Why don’t they ask Acorn, SEIU, Moveon, George Soro for help. I am sure they will be more than glad to help them out because of similar agenda and of course DEM could help them as they are their mouth piece and have helped them a lot over the years.

Posted by VJ | Report as abusive

Where are the Greens out to protect our forests? Just think of all the trees that will be saved.

Posted by gotham1883 | Report as abusive

Unbelievably lame.

Seriously, after all that the Media has done to this Country, to think that I would want them to survive is asinine. Stop the presses, shutter the doors, fire the editors and let’s all do this online or by word of mouth. It has a better chance of getting some truth out then these over paid, well pampered and incredibly uneducated media moguls.
If I could do anything more, myself, to insure the destruction of these “papers”, I would do it… gladly.

Posted by Randall | Report as abusive

Sounds like an attempt at liberal PORK. The dinosour is dead. Trains no longer have cabooses or firemen. Analog is gone ,replaced by digital. Grocery markers in the markets are gone and the list goes on and on. We really need to have all the incumbent politicians gone as well.

Posted by sprdthewrd | Report as abusive

Way to go, Ben!! After all, what would life be like if you didn’t have the full complement of liberal MSM (Mad-Dog Schizoid Media) attacking Sarah Palin’s daughter and other figures who might remotely be connected with conservative figures. Great use of our tax dollars!!

Posted by joules2009 | Report as abusive

Couldn’t agree more. I think while we’re at it, Fox News should be destroyed for consistently distorting the news. Rush Limbaugh too.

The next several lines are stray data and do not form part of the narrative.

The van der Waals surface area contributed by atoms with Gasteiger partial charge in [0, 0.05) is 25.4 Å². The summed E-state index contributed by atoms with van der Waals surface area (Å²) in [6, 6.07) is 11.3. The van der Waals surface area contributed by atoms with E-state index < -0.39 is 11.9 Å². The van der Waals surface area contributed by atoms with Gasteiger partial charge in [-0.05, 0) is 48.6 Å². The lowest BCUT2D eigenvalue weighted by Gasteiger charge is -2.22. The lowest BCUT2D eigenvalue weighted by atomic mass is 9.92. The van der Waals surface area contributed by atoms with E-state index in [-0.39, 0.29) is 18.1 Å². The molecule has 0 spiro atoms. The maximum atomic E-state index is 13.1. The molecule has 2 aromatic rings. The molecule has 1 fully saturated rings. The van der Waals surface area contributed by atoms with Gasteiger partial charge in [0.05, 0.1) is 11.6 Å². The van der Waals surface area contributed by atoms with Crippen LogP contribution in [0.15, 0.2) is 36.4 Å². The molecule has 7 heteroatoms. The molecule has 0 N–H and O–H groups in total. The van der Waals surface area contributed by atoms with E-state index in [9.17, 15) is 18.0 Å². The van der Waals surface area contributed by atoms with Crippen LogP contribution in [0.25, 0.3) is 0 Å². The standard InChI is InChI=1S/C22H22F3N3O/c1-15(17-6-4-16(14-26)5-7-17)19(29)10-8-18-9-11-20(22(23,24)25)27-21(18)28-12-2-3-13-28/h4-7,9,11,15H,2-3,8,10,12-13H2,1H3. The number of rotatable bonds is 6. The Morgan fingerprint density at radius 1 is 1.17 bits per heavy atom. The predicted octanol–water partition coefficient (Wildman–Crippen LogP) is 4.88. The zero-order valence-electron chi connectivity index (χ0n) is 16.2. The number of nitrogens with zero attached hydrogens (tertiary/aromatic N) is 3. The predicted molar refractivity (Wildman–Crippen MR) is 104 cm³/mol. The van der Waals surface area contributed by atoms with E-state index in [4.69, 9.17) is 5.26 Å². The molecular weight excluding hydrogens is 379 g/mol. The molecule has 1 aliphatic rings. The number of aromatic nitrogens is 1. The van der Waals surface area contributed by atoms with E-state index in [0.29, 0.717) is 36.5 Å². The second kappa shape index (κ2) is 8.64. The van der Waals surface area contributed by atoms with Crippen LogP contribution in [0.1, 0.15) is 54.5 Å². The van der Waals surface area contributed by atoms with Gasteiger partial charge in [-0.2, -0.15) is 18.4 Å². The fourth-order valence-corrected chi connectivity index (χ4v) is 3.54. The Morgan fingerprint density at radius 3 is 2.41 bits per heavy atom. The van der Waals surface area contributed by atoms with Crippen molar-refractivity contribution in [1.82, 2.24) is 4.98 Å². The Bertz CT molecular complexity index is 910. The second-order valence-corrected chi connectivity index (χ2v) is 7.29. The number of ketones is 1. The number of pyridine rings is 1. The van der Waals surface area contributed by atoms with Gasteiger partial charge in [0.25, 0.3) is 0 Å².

Posted by Ralphus Jericho | Report as abusive

Maryland senator wants to save the newspaper, legislatively…


Posted by ShortFormBlog | Report as abusive

Who cares if all the newspapers go under? Who needs ’em? There is already a very good method in place to get the news out — the internet — available in most US homes and in virtually every library.

Freedom of speech is essential, but the method of speech can change over time. In the colonial days, we had town criers. Later, pamphleteers. In the last century we had newsreels. Time marches on. If people want to buy newspapers, they will. If not, the papers will go out of business.

The best news service is whichever one people want — and to be free speech, it must be truly free from government involvement.

Posted by Independent | Report as abusive

Just like NPR….let the government support the liberal newspapers and radio. NO WAY IS RIGHT!!! And did everyone see the article about the Dem Congress wants the 400 dollar tax cuts gone in 2010 for the middle class and also the Bush tax cuts that expire in 2010. BO is mum right now but he’s going to have to concede to congress if he wants his budget. He is a puppet and that’s all he is. Tax revolt is coming now.

Posted by Catinaz | Report as abusive

Yes, indeed, the newspapers will be like National Public Radio. Not at all liberals that sell out to the democrats. God help us.

Posted by tony diavatis | Report as abusive

This is breathtakingly scary. Of course we all get our news on the web. But it was placed there and written primarily by the press.

And if the left is joyous that the right is muzzled, just wait. The left will just get lefter until none of us can protest. Even Paul Krug, Frank Rich, Bob Herbert, and Tom Friedman will be muzzled. They will see everything that was America go away and they will enjoy the fruits of their labor under the tyrannical regime that they so heartily promoted.

I am already sick of the wholesale destruction of the Constitution and the free market that these people have instituted. And I am truly frightened that there will be no opposition party to elect in two years.